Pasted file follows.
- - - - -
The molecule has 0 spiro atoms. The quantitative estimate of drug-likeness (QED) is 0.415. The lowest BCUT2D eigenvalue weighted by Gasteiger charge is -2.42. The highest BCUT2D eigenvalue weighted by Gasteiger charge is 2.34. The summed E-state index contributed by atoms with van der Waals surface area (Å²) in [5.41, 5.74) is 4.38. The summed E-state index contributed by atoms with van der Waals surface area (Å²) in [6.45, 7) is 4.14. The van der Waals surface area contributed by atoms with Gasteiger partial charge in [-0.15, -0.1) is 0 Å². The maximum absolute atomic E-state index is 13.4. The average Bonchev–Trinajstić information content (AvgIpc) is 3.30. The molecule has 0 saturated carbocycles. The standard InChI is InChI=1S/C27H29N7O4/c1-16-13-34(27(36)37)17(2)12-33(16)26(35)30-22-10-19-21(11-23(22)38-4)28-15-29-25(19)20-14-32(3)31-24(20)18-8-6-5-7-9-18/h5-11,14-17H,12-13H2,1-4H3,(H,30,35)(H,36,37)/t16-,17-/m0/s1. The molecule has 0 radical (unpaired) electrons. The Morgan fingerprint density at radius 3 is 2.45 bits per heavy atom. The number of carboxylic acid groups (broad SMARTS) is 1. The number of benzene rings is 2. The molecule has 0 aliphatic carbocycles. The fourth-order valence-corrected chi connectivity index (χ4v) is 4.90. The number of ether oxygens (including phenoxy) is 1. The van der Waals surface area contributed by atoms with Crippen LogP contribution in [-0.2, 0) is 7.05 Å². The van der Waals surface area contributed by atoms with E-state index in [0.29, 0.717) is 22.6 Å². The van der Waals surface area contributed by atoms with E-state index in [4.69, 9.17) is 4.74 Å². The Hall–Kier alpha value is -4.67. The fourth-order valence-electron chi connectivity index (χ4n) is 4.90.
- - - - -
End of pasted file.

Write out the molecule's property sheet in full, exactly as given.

The molecule has 0 spiro atoms. The quantitative estimate of drug-likeness (QED) is 0.415. The lowest BCUT2D eigenvalue weighted by Gasteiger charge is -2.42. The highest BCUT2D eigenvalue weighted by Gasteiger charge is 2.34. The summed E-state index contributed by atoms with van der Waals surface area (Å²) in [5.41, 5.74) is 4.38. The summed E-state index contributed by atoms with van der Waals surface area (Å²) in [6.45, 7) is 4.14. The van der Waals surface area contributed by atoms with Gasteiger partial charge in [-0.15, -0.1) is 0 Å². The maximum absolute atomic E-state index is 13.4. The average Bonchev–Trinajstić information content (AvgIpc) is 3.30. The molecule has 0 saturated carbocycles. The standard InChI is InChI=1S/C27H29N7O4/c1-16-13-34(27(36)37)17(2)12-33(16)26(35)30-22-10-19-21(11-23(22)38-4)28-15-29-25(19)20-14-32(3)31-24(20)18-8-6-5-7-9-18/h5-11,14-17H,12-13H2,1-4H3,(H,30,35)(H,36,37)/t16-,17-/m0/s1. The molecule has 0 radical (unpaired) electrons. The Morgan fingerprint density at radius 3 is 2.45 bits per heavy atom. The number of carboxylic acid groups (broad SMARTS) is 1. The number of benzene rings is 2. The molecule has 0 aliphatic carbocycles. The fourth-order valence-corrected chi connectivity index (χ4v) is 4.90. The number of ether oxygens (including phenoxy) is 1. The van der Waals surface area contributed by atoms with Crippen LogP contribution in [-0.2, 0) is 7.05 Å². The van der Waals surface area contributed by atoms with E-state index in [0.29, 0.717) is 22.6 Å². The van der Waals surface area contributed by atoms with E-state index in [4.69, 9.17) is 4.74 Å². The Hall–Kier alpha value is -4.67. The fourth-order valence-electron chi connectivity index (χ4n) is 4.90.